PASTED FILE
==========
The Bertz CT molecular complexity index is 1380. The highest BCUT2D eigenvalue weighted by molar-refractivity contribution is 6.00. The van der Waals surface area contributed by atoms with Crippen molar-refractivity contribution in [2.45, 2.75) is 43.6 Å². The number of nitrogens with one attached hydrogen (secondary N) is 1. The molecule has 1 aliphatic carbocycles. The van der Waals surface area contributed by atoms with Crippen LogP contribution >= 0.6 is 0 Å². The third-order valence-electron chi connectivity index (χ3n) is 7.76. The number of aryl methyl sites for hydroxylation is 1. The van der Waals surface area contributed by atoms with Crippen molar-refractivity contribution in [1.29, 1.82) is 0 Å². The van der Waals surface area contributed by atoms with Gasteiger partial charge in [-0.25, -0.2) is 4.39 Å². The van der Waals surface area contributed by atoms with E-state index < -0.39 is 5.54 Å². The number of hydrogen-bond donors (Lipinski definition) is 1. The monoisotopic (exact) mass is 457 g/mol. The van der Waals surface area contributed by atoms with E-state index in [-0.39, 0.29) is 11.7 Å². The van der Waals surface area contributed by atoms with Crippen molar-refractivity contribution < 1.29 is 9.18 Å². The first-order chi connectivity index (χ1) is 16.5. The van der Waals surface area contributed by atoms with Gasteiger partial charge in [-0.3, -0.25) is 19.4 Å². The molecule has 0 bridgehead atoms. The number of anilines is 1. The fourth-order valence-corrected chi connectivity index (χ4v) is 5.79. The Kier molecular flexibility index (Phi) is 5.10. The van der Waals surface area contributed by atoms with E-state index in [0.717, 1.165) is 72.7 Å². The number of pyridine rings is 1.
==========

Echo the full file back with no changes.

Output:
The Bertz CT molecular complexity index is 1380. The highest BCUT2D eigenvalue weighted by molar-refractivity contribution is 6.00. The van der Waals surface area contributed by atoms with Crippen molar-refractivity contribution in [2.45, 2.75) is 43.6 Å². The number of nitrogens with one attached hydrogen (secondary N) is 1. The molecule has 1 aliphatic carbocycles. The van der Waals surface area contributed by atoms with Crippen LogP contribution >= 0.6 is 0 Å². The third-order valence-electron chi connectivity index (χ3n) is 7.76. The number of aryl methyl sites for hydroxylation is 1. The van der Waals surface area contributed by atoms with Crippen molar-refractivity contribution in [1.29, 1.82) is 0 Å². The van der Waals surface area contributed by atoms with Gasteiger partial charge in [-0.25, -0.2) is 4.39 Å². The van der Waals surface area contributed by atoms with E-state index < -0.39 is 5.54 Å². The number of hydrogen-bond donors (Lipinski definition) is 1. The monoisotopic (exact) mass is 457 g/mol. The van der Waals surface area contributed by atoms with E-state index in [-0.39, 0.29) is 11.7 Å². The van der Waals surface area contributed by atoms with Crippen molar-refractivity contribution < 1.29 is 9.18 Å². The first-order chi connectivity index (χ1) is 16.5. The van der Waals surface area contributed by atoms with Gasteiger partial charge in [-0.3, -0.25) is 19.4 Å². The molecule has 0 bridgehead atoms. The number of anilines is 1. The fourth-order valence-corrected chi connectivity index (χ4v) is 5.79. The Kier molecular flexibility index (Phi) is 5.10. The van der Waals surface area contributed by atoms with E-state index in [0.717, 1.165) is 72.7 Å². The number of pyridine rings is 1.